Podcast listeners expect most episodes to end with a request to rate and review. Encouraging listeners to share their unfiltered thoughts helps podcasters amass social proof that their podcast is worth listening to. It also helps them get feedback on how they are doing overall. Colleges can reap some of the same benefits from college reviews.
Getting students to review colleges may be a slightly bigger ask than encouraging them to rate a podcast episode, but it can be worth the effort. Prospective students are likely to trust the lived experience of real students over carefully crafted marketing material. The result is more trust and potentially higher enrollments.
Where Students Leave College Reviews
While dedicated college review sites exist specifically to share information about colleges, students also rely on search engines. And with social media, like Instagram Threads, stealing the show, why not embrace social media to help drum up more reviews? Among graduate and undergraduate students, 87% said search engine reviews were very or somewhat important according to the 2023 online college students report. The same survey found that 76% of students thought social media reviews were very or somewhat important. Only a tiny number of respondents, less than 8%, said they didn’t use these review sources at all.
Clearly, having college reviews by and for students is in the best interest of any university. Positive college reviews provide social proof of the college’s legitimacy, give an inside look at the student experience, and underscore marketing messages.
College reviews are a unique tool in the higher ed marketing toolbox. Unlike testimonials, marketers have limited control over the content of reviews. However, there are steps colleges and universities can take to increase review quality and encourage students to leave reviews in the first place.
How to Encourage Students to Write a Review
The best way to get someone to do something is to ask them. Higher ed marketing teams can take a page from the podcast playbook and specifically ask students to leave reviews. Requests for review can be built into multiple places in the student enrollment cycle.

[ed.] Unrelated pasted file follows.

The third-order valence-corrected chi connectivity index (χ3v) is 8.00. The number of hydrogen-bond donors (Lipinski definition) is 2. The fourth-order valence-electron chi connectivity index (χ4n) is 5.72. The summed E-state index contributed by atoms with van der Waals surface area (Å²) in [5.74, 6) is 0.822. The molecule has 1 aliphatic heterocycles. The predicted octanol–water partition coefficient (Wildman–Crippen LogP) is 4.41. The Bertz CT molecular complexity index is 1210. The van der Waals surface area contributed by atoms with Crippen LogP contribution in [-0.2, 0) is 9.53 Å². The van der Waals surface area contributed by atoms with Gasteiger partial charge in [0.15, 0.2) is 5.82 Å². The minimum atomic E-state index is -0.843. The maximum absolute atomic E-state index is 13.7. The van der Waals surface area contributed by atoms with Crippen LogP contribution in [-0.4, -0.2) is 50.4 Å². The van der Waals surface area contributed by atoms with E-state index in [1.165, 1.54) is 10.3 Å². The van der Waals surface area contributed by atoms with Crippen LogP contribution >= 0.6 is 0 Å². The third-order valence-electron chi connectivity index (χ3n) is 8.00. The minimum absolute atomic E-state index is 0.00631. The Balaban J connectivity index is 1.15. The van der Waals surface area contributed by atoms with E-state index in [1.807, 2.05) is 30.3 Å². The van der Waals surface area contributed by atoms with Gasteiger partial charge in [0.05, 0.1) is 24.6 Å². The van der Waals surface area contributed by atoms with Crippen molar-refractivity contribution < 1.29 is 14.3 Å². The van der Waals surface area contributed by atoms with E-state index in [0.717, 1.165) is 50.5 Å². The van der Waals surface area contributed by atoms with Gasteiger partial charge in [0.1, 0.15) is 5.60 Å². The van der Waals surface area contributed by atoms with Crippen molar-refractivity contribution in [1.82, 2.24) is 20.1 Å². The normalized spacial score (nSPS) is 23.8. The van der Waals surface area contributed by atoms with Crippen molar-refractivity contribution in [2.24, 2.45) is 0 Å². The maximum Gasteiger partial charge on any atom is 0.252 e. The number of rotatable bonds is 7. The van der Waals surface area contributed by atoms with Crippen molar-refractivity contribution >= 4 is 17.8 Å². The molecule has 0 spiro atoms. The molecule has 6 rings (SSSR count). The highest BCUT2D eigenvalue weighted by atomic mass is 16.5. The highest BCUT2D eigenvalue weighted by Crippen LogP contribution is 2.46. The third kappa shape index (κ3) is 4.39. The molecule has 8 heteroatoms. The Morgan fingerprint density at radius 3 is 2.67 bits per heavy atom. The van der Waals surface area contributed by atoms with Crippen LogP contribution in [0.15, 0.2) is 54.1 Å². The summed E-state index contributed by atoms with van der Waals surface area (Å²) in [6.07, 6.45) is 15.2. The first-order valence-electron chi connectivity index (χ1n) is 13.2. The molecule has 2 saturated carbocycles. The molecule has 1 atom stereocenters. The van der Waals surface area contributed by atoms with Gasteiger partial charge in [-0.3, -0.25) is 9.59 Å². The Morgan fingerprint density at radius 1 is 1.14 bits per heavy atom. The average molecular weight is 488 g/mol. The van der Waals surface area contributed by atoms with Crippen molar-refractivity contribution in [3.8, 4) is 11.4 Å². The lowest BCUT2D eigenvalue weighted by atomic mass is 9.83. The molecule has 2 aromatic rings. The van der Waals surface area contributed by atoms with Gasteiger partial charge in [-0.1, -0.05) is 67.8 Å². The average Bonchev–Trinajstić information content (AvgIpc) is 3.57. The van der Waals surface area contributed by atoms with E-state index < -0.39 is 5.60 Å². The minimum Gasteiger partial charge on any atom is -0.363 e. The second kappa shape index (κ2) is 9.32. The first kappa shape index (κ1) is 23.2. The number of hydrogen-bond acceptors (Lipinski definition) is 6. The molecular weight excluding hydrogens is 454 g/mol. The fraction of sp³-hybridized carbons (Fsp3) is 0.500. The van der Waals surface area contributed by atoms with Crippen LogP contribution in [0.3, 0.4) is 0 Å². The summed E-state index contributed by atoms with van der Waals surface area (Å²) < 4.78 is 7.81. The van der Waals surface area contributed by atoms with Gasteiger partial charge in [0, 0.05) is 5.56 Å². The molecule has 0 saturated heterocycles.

Colleges might ask for a review when:
- The student completes the enrollment process
- A class ends
- A semester ends
- The student is about to graduate
- A student completes a major milestone
Alumni are also valuable sources of reviews since they can comment on how their experiences impacted their lives and careers. Marketers can work with the alumni office to contact alumni. Those who are already involved in alumni affairs are likely to have a positive view of their alma mater.
It’s important to give students all the details they need to quickly and easily leave a review. The ask should include a link to a specific review site or a preferred social media platform for reviews.
Specific questions or review prompts can also help. Try including language like:
- How has [university name] prepared you for your career?
- What was your favorite or most satisfying experience at [university name]?
- What kind of student would you recommend [university name] to?
- How has your experience at [university name] lived up to your expectations?
Without specific prompts, students may be overwhelmed by the task of distilling years of study into a few short sentences. Giving students specific prompts like this can be less overwhelming than just asking them to “leave a review.”
How to Respond to Negative College Reviews
Because reviews are offered directly by students without being filtered through marketing teams, colleges will sometimes receive negative reviews. It’s smart to have someone in charge of monitoring platforms where students leave reviews to catch negative ones quickly. The person monitoring reviews should respond to the review and open up a dialogue with the student.
An effective response to a negative review should:
- Acknowledge the student’s experience
- Offer an apology
- Ask them to reach out with more details
Often, how a college deals with a negative review is more impactful than the review itself. This serves the dual purpose of allowing colleges to collect more information about the issue and showing potential students that the college takes student satisfaction seriously.
Although colleges and universities can’t — and shouldn’t try to — control what is written about them online, they can encourage satisfied students to leave reviews. When students have a less-than-stellar experience, colleges can work with students to resolve their issues. Ultimately, reviews are an opportunity to get a less filtered look at what students are thinking and feeling.
Reviews are an opportunity for colleges to deliver on their promise to support students from enrollment through graduation. If managing reviews is becoming a challenge, our team of organic social strategists stands ready to offer their expertise.